The United States and Mexico make Commitments to Reevaluate the Strategy of Deterrence and Detention in Response to the Central American Migration Crisis
In early July, the United Nations refugee agency held a summit in Costa Rica on the Central American refugee crisis. The Summit gathered representatives from refugees’ countries of origin, transit and asylum countries, and NGO’s, addressed responses to the crisis and called for greater awareness and action regarding this issue affecting scores of migrants from the Northern Triangle region of Guatemala, Honduras, and El Salvador.
At the end of the two-day meeting, participating nations offered commitments to a circulated document draft. Of particular note, the primary asylum countries, the United States and Mexico, have agreed to ensure the “timely identification and documentation, in particular at border areas, of persons in need of international protection” and to “implement, where possible, alternatives to detention.” The U.S., Mexico, and other contributors also agreed to set up a monitoring system on migrant displacement patterns.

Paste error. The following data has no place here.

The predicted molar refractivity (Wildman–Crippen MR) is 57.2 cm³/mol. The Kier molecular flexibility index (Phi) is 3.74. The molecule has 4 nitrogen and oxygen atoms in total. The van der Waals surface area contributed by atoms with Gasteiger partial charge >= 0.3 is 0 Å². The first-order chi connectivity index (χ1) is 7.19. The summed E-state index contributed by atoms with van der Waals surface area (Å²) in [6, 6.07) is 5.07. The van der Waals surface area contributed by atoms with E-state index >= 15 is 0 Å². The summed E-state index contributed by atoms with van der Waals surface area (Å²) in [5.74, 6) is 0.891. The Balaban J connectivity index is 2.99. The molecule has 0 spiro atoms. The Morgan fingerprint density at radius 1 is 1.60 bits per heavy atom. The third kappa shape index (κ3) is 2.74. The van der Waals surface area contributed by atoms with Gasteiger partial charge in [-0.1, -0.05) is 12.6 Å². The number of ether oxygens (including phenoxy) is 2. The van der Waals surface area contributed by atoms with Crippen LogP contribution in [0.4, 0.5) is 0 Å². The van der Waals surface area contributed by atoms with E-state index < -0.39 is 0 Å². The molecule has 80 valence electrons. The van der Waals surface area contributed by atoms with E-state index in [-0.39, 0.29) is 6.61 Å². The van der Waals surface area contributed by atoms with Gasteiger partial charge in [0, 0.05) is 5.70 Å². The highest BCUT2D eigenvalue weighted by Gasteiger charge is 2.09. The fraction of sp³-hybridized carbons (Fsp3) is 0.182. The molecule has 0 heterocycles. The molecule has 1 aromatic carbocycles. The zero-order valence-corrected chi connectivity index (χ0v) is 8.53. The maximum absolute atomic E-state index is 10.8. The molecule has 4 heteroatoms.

These new commitments to reevaluating responses to the crisis come in the wake of the U.S. and Mexico largely pursuing strategies of deterrence, including the mass detention of migrant women and children, since the surges in Central American migration flows in 2014 and 2015. Following the pushback against such heavy-handed tactics by NGO’s, these latest steps by Mexico and the U.S. may signal the beginnings of a new strategy toward the plight of Central American migrants, and bode well given the UNHCR’s efforts to financially back closer monitoring of the situation in the region, as well as the planned migrants and refugees summit of the U.N. General Assembly on September 19, and a parallel summit organized by President Obama on September 20.